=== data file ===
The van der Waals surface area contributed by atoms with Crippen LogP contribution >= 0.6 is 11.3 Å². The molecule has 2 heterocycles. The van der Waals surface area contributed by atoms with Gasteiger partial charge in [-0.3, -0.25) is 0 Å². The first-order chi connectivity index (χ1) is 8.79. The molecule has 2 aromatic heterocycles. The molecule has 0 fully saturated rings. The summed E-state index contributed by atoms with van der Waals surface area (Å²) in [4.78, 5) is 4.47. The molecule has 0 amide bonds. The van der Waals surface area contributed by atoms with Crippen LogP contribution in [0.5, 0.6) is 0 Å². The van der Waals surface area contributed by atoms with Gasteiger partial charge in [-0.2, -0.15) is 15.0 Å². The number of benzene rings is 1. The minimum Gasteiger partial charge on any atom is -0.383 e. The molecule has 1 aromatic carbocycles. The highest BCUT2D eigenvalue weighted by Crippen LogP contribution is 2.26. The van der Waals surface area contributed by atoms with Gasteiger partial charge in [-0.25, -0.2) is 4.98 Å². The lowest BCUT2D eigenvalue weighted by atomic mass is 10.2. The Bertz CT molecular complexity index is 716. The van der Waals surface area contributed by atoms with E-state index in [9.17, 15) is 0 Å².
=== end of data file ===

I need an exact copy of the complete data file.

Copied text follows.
The van der Waals surface area contributed by atoms with Crippen LogP contribution >= 0.6 is 11.3 Å². The molecule has 2 heterocycles. The van der Waals surface area contributed by atoms with Gasteiger partial charge in [-0.3, -0.25) is 0 Å². The first-order chi connectivity index (χ1) is 8.79. The molecule has 2 aromatic heterocycles. The molecule has 0 fully saturated rings. The summed E-state index contributed by atoms with van der Waals surface area (Å²) in [4.78, 5) is 4.47. The molecule has 0 amide bonds. The van der Waals surface area contributed by atoms with Crippen LogP contribution in [0.5, 0.6) is 0 Å². The van der Waals surface area contributed by atoms with Gasteiger partial charge in [-0.2, -0.15) is 15.0 Å². The number of benzene rings is 1. The minimum Gasteiger partial charge on any atom is -0.383 e. The molecule has 1 aromatic carbocycles. The highest BCUT2D eigenvalue weighted by Crippen LogP contribution is 2.26. The van der Waals surface area contributed by atoms with Gasteiger partial charge in [-0.25, -0.2) is 4.98 Å². The lowest BCUT2D eigenvalue weighted by atomic mass is 10.2. The Bertz CT molecular complexity index is 716. The van der Waals surface area contributed by atoms with E-state index in [9.17, 15) is 0 Å².